{ Authentication with JSON APIs. }


By the end of this chapter, you should be able to:

  • Describe how to secure an API
  • Understand what a JWT is and how to create one
  • Authenticate an API using JSON Web Tokens

Authenticating an API

So how do we secure our API? We can do what we have been doing before and store information in the session and in cookies, but this can become problematic. This is especially true when you're working with lots of different servers (lots of small applications written in different languages) or when you're building mobile applications, which have severe limitations with cookies.

Instead of using cookies/sessions to authenticate users, we will be using tokens. This process involves creating an encrypted token on the server and sending it to the client where it will either be stored in a cookie or in localStorage (more commonly done with localStorage), and on every future request, the token will be placed in the header and will be decrypted on the server.

The server will store a secret key used to encrypt and decrypt the token so that there can not be tampering with the token in the client.

You can read more about tokens versus cookies here.

The type of token that we will be using is a JSON Web Token, or JWT (pronounced "jot").

Using JWTs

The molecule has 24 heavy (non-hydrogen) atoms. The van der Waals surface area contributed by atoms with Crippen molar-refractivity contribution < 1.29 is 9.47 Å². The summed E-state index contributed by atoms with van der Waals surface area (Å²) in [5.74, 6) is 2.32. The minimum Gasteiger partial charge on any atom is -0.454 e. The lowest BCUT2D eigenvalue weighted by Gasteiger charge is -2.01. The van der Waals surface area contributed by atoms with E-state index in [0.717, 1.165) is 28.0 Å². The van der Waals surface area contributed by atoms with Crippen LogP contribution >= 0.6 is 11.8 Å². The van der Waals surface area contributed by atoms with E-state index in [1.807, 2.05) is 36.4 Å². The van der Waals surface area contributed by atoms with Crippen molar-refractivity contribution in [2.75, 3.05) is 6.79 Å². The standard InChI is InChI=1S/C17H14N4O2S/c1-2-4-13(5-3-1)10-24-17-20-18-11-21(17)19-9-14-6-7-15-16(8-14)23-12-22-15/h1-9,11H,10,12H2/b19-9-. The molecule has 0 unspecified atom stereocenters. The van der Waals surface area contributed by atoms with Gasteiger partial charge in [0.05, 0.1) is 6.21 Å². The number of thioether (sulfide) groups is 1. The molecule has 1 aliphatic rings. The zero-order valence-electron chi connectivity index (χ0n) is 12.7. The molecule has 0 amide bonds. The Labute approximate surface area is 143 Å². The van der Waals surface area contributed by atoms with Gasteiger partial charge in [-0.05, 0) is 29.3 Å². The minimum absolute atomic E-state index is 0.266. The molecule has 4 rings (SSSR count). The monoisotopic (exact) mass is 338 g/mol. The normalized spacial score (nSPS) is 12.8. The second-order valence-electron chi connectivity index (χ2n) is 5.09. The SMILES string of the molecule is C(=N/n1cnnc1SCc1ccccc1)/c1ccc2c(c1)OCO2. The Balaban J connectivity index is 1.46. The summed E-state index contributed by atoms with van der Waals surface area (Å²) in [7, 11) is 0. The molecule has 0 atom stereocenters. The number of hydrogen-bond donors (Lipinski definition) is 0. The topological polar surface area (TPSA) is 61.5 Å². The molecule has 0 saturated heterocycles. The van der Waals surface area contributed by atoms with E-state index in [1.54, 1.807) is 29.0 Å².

Before we continue, read through this introduction to JWTs so you can understand a bit more about what they are and how they work. JWTs are a means of securing information between two parties and consist of three parts:

  • Header - metadata about the token (the type of algorithm used to sign and the type of token)
  • Payload - data to be stored in the token (an object with the data we want to store like a user id)
  • Signature - the result of the algorithm specified in the header (we will be using HMAC-SHA256) with an encoded header, encoded payload, and a secret passed to it.

We can use passport-jwt for this, but let's abstract a little bit less and roll our own authentication with JSON web tokens!

Example App

The module we will be using to create secure tokens is jsonwebtoken.

We will start with a simple application here:

mkdir learn_jwt && cd learn_jwt
touch app.js
npm init -y
npm install --save express body-parser mongoose jsonwebtoken


// npm packages
const bcrypt = require('bcrypt');
const bodyParser = require('body-parser');
const express = require('express');
const jwt = require('jsonwebtoken');
const mongoose = require('mongoose');

// app imports
const { User } = require('./models');

// globals
const app = express();
// you MUST put this in a .env file

app.use(bodyParser.urlencoded({ extended: true }));

mongoose.Promise = Promise;
mongoose.set('debug', true);
  .then(() => {
    console.log('Connected to Database.');
  .catch(err => {
    console.log('Error Connecting to Database');

app.post('/signup', (req, res) => {
  User.create(req.body).then(user => res.status(201).json(user));

app.post('/authenticate', (req, res, next) => {
  // find a user by their name
  return User.findOne({ name: req.body.name }).then(